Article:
Modern nursing concepts has since then developed from her time. This paper then is an exploration on how Florence Nightingale might view some of the modern nursing concepts of today based on her renowned book.
According to Legal Concepts in Nursing Practice (n.d.), malpractice or professional negligence refers to the legal consequences when a professional nurse does an unreasonable act given a situation or when she fails to do the rightful act given a situation. Nightingale constantly raised the importance of vigilance while nursing patients throughout her book. She is certainly against malpractice and negligence in treating patients and sees these acts as pure carelessness. For Nightingale, nurses should do anything possible to maintain a healthy environment for the patient including unpleasant chores. "If a nurse declines to do these kinds of things for her patient, "because it is not her business," I should say that nursing was not her calling" (Nightingale, 1860, pp. 22)
This statement also gives emphasis on Nightingale's belief that professionalism must be among the basic attributes of a nurse especially since they are dealing with patient's health and lives. While technical skills and knowledge are substantial in the profession, the way they are utilized are just as important.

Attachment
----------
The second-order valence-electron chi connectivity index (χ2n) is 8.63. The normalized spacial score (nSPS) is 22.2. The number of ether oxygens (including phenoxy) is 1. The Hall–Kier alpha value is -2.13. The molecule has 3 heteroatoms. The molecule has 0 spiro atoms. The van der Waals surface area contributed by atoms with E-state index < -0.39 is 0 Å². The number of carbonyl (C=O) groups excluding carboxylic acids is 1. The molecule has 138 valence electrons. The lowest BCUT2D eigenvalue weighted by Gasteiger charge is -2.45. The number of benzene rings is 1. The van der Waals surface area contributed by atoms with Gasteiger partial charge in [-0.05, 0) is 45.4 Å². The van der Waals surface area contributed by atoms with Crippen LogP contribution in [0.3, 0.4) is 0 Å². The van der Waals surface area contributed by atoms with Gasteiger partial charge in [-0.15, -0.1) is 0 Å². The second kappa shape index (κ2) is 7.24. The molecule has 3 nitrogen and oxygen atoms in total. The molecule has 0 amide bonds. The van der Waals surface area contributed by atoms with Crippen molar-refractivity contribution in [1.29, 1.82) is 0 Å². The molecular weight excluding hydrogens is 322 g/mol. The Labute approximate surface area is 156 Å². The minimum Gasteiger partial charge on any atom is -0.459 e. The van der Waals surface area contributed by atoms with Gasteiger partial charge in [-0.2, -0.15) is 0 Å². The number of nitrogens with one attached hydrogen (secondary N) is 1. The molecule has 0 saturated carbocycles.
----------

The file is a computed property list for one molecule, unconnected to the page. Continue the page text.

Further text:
Another nursing concept is abandonment, where nurses leave their assigned patients without prior notice. Nightingale is adamant that nurses should always be focused on the patient. "A careful nurse will keep a constant watch over her sick, especially weak, protracted and collapsed cases" (Nightingale, 1860, pp.17). Moreover, Nightingale says that if a nurse has to go for health or duty requirements then she must go and tell her patient so. "If you go without his knowing it, and he finds it out, he never will feel secure again that the things which depend upon you will be done when you are away, and in nine cases out of ten he will be right" (Nightingale, 1860, p. 39).
With this not only are the nurses doing their duties responsibly but also with deference to their patients. For Nightingale a nurse's deference or respect to the sick is beneficial to its recovery and it manifests in how nurses deal with their patients. "The official politeness in these things are so grateful to invalids, that many prefer, without knowing why, having none but servants about them." (Nightingale, 1860, pp. 49).
According to Code of Ethics for Nurses (n.d.), the concept of beneficence is the obligation to do well and not harm other people while nonmaleficence is the principle of preventing intentional harm. This coincides with Nightingale's belief that the patient shouldn't be harmed further given his circumstances and that nurses should be careful and observant when dealing with patients to avoid distress or worse, mishaps. According to Nightingale (1860), when nurses talk to their patients, "nurses should stay within the patient's view" so that patients won't have to feel the pain when turning their heads around. It is advisable that nurses be as motionless as they can when talking to them and position themselves in a way that is not wearisome to the patient. Nightingale (1860) also adds that it is not advisable to "meet or overtake a